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Syracuse's Museum of Science and Technology to create computer-chip exhibit

Milton J. Rubenstein Museum of Science & Technology

Syracuse's Museum of Science and Technology, or MOST, is figuring out how to spend its share of the $500 million dollars that’s part of the Micron Community fund.

Almost half of the Micron grant, according to MOST Executive Director Lauren Kochian, will go towards creation of a permanent semiconductor chip exhibit at the science museum.

"It’ll be the first, from what we have gathered, be the first science museum exhibit on semiconductors in the whole world, which is very cool," Kochian said.

To that end, a special work group has started meeting to try and figure out just how to explain complicated chip technology to kids in an exhibit that is expected to be open by summer. Kochian said the challenge is that Micron wants it to be about the about the real life application of computer chips.

So what could a child see?

"Is it going to be the chip inside a car?" Kochian said. "Is it going to be a deconstructed cell phone? A deconstructed X-Box? But making them understand really that chips are ubiquitous to technology and what does that mean."

"When you’re curating a dinosaur exhibit, it’s pretty intuitive, there’s things out there you can go to, there’s standards to look at," Kochian said. "With this, the challenge is Micron doesn’t want it to be about process. They want it to be the other way around. They want kids to look at the end application of the chip and work backwards.”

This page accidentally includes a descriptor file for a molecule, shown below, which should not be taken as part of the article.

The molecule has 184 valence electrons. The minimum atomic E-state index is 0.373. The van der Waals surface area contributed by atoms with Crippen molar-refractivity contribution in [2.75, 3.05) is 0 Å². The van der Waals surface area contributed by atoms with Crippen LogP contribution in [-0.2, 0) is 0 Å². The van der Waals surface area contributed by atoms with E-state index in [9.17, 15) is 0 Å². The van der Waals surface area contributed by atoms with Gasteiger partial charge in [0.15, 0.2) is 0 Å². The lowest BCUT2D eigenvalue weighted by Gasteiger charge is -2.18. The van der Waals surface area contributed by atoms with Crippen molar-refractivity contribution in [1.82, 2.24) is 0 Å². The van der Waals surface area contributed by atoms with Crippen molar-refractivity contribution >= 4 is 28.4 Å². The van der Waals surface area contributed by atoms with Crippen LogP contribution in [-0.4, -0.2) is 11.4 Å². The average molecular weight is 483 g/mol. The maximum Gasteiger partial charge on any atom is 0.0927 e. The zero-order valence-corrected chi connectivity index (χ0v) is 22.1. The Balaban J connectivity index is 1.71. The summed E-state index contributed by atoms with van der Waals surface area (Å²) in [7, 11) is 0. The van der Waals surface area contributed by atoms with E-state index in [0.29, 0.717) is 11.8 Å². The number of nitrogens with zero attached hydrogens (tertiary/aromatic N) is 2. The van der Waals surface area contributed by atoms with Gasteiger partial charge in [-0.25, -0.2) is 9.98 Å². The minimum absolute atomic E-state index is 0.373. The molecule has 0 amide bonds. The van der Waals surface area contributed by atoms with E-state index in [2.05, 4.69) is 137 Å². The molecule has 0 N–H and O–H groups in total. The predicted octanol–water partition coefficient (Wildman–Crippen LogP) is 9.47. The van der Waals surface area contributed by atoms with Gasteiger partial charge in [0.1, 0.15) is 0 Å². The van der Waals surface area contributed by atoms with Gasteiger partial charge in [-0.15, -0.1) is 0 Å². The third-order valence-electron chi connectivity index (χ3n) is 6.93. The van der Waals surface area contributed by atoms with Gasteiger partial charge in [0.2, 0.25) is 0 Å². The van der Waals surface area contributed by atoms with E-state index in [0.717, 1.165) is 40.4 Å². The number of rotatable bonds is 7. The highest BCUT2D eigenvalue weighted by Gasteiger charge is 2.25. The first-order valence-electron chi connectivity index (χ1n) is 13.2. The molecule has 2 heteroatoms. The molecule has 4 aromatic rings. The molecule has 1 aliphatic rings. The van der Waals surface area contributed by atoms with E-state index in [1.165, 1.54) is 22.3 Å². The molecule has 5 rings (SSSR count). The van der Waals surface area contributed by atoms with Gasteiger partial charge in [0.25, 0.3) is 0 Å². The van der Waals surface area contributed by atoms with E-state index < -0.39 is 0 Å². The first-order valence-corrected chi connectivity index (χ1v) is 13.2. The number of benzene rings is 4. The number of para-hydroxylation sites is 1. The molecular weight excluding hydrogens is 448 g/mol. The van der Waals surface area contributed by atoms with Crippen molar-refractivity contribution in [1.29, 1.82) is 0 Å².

Kochian said the Micron grant will also help expand programs that are already underway, as well as a high school STEM science fair in the fall. Ultimately it fits in with the MOST’s increasing emphasis on technology, which can get more Central New York kids ready to jump into technology jobs.

"We are able to expose kids to these high-tech jobs, and again, jobs that don’t necessarily require a four-year degree, where you can start making six figures right after you’re trained," Kochian said.

Other Micron educational investments include $10 million for Onondaga Community College to build a clean room and expand its technology programs, and support for the new STEAM school in Syracuse. Micron is building a mega fab facility in the Town of Clay with an expected workforce of up to 9,000 people.

Ellen produces news reports and features related to events that occur in the greater Syracuse area and throughout Onondaga County. Her reports are heard regularly in regional updates in Morning Edition and All Things Considered.